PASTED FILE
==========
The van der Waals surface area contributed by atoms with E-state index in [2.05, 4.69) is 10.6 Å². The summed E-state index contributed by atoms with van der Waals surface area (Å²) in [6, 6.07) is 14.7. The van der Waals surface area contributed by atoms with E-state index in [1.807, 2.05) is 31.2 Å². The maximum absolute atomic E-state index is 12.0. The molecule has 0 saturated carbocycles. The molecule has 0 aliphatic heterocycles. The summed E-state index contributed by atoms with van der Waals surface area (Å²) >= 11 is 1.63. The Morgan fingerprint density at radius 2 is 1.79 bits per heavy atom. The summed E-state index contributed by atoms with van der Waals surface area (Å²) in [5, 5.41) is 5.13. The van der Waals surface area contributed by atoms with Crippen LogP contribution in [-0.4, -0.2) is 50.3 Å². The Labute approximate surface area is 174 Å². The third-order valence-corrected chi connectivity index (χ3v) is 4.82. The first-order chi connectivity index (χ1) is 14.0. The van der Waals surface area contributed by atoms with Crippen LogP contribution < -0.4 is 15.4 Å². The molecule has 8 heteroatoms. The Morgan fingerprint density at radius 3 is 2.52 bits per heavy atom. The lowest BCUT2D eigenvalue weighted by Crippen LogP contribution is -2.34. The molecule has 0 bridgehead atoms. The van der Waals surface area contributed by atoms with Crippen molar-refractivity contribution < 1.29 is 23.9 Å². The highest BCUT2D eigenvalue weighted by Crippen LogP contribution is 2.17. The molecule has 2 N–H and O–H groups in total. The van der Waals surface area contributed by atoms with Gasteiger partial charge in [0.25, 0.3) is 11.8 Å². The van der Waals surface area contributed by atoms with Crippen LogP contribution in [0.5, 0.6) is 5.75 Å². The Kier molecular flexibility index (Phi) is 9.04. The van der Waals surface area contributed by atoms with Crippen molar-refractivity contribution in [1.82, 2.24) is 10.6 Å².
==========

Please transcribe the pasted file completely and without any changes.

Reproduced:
The van der Waals surface area contributed by atoms with E-state index in [2.05, 4.69) is 10.6 Å². The summed E-state index contributed by atoms with van der Waals surface area (Å²) in [6, 6.07) is 14.7. The van der Waals surface area contributed by atoms with E-state index in [1.807, 2.05) is 31.2 Å². The maximum absolute atomic E-state index is 12.0. The molecule has 0 saturated carbocycles. The molecule has 0 aliphatic heterocycles. The summed E-state index contributed by atoms with van der Waals surface area (Å²) >= 11 is 1.63. The Morgan fingerprint density at radius 2 is 1.79 bits per heavy atom. The summed E-state index contributed by atoms with van der Waals surface area (Å²) in [5, 5.41) is 5.13. The van der Waals surface area contributed by atoms with Crippen LogP contribution in [-0.4, -0.2) is 50.3 Å². The Labute approximate surface area is 174 Å². The third-order valence-corrected chi connectivity index (χ3v) is 4.82. The first-order chi connectivity index (χ1) is 14.0. The van der Waals surface area contributed by atoms with Crippen LogP contribution < -0.4 is 15.4 Å². The molecule has 8 heteroatoms. The Morgan fingerprint density at radius 3 is 2.52 bits per heavy atom. The lowest BCUT2D eigenvalue weighted by Crippen LogP contribution is -2.34. The molecule has 0 bridgehead atoms. The van der Waals surface area contributed by atoms with Crippen molar-refractivity contribution < 1.29 is 23.9 Å². The highest BCUT2D eigenvalue weighted by Crippen LogP contribution is 2.17. The molecule has 2 N–H and O–H groups in total. The van der Waals surface area contributed by atoms with Gasteiger partial charge in [0.25, 0.3) is 11.8 Å². The van der Waals surface area contributed by atoms with Crippen LogP contribution in [0.5, 0.6) is 5.75 Å². The Kier molecular flexibility index (Phi) is 9.04. The van der Waals surface area contributed by atoms with Crippen molar-refractivity contribution in [1.82, 2.24) is 10.6 Å².